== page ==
Written by Peter T. Cavallaro Friday, 16 July 2010 00:00
Something about the story sounds oddly familiar: on an ordinary July day, a dedicated group of founding fathers assembled together with a bold idea in mind. The year, however, was 1910, not 1776; and the plan of these eleven men was to organize a fire company that would serve the potato-farming hamlet which some still called Frog Hollow. Now, a full century later, the Carle Place Fire Department (CPFD) has emerged as a paragon of true professionalism and a beloved fixture of the small community it was originally created to serve. Earlier this month, the grateful residents of Carle Place joined their department in commemorating this important hundred-year milestone and in paying homage to its rich legacy.
Between Thursday, July 1, and Saturday, July 3, as part of its centennial celebrations, the CPFD hosted a carnival on the grounds of Carle Place High School. Attractions included rides, games, food, music, two fireworks displays and even a makeshift beer garden set up along Cherry Lane. The festivities culminated Saturday evening with a parade down Westbury Avenue to the school grounds which also saw participation from nine neighboring departments: Albertson, Bethpage, Deer Park, Farmingdale, Garden City Park, Hicksville, Oceanside, Uniondale and Westbury.
According to former Captain Daniel Iglesias, Sr., a 40-year veteran of the Department, the anniversary celebration was “really the first of its kind.” Although the CPFD had also commemorated its 75th anniversary in 1985, the sheer magnitude and level of excitement surrounding the recent centennial event were truly unparalleled in department history. Charlie Giblin, the department’s current head chief, explained that the organization purposely wanted the celebration to be something of unprecedented scope which would involve and energize the entire community. “We wanted to do something special and share our celebration with the Carle Place residents themselves. After all, without this community we wouldn’t have a reason to exist,” said Giblin.
Indeed, for the last hundred years, the CPFD has had a visible and crucial presence in the Carle Place community. Officially known since 1916 as the Carle Place Hook, Ladder & Hose Company #1, the fledging fire company initially fought fires with buckets of water and wooden ladders, which it conveyed to the scenes of emergencies using a single horse-drawn wagon. In order to summon the volunteers, the company warden would strike a piece of steel with a hammer to unleash a resonating gong throughout the hamlet. According to the Department website, it was not until 1920 that the company received its first apparatus, a used motor truck, which was donated by Mrs. R. Bacon of Old Westbury (the namesake of Bacon Road) out of gratitude for fighting a fire on her estate.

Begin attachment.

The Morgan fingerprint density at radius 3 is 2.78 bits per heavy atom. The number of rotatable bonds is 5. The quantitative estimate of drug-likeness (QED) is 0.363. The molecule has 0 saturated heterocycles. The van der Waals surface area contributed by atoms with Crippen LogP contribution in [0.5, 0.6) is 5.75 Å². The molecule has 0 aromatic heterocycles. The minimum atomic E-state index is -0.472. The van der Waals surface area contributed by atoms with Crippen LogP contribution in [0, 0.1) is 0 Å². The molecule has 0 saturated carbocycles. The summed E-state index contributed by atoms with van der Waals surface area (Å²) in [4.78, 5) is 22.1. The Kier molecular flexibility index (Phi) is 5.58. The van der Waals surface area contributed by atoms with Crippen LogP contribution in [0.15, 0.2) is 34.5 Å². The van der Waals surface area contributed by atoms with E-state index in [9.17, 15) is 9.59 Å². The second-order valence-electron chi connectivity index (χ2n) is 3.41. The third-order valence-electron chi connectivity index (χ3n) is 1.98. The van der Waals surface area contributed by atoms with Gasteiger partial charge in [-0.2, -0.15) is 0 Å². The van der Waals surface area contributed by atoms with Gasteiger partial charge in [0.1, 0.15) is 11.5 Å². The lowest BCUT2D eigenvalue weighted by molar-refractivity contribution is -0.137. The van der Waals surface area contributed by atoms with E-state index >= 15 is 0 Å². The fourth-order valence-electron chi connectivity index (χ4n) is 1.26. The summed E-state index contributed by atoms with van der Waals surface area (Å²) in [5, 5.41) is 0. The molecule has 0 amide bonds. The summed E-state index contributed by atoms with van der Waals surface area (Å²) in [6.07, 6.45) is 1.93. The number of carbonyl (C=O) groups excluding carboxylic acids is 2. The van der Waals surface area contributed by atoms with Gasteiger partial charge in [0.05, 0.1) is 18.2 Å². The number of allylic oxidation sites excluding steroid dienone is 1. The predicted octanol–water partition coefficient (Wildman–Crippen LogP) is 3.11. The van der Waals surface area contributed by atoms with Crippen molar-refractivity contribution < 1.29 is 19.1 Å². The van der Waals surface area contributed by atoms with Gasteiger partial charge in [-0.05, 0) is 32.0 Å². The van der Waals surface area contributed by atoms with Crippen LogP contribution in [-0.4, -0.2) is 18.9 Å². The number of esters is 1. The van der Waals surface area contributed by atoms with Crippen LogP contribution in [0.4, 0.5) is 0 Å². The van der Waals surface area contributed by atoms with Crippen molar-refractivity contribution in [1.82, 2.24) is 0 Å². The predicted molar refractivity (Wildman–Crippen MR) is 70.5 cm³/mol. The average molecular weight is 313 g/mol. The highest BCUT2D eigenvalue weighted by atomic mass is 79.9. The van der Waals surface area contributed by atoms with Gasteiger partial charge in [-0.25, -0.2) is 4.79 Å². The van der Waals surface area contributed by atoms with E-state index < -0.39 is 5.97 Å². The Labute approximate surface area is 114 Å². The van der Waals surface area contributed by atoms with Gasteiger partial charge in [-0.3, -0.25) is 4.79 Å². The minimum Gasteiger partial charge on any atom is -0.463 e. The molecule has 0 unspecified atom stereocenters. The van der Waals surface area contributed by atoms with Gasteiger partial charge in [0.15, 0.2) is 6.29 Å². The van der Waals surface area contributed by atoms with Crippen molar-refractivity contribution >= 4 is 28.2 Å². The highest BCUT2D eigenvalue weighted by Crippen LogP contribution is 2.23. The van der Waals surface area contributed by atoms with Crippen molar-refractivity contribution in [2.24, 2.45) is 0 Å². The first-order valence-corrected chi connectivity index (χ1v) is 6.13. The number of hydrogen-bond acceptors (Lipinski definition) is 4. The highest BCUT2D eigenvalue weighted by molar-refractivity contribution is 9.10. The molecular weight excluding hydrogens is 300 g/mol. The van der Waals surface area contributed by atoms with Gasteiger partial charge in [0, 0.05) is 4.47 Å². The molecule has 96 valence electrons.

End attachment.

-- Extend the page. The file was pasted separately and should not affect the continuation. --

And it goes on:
As times changed, however, so did the Carle Place Fire Department. Amidst the rush of the post-war suburban migration, the department – and Carle Place itself – underwent a period of significant expansion. Long Island was no longer a region of agriculture, and it quickly became necessary for the CPFD to adapt to meet the unique challenges of the new residential landscape. In 1952, prompted by a skyrocketing membership, the department moved its headquarters to its current location at 460 Broadway. During the ensuing decades, as the department’s operations continued to expand, the firehouse underwent additional enlargements in 1965 and again 1978.
Today, the CPFD boasts over 80 members and is led by Head Chief Giblin and President William Weingarten. The department also currently possesses six vehicle apparatuses, including two engines, a rescue truck, two ambulances and a ladder tower. “I’ve watched us get a lot of new and advanced equipment over the years, and we take good care of it!” laughed Fire Inspector Donald Tempone, who has been active since 1967 and has witnessed major changes to the department. Yet, as he was also quick to add, “one thing has remained constant: we always want to make sure we are in the best condition to serve.”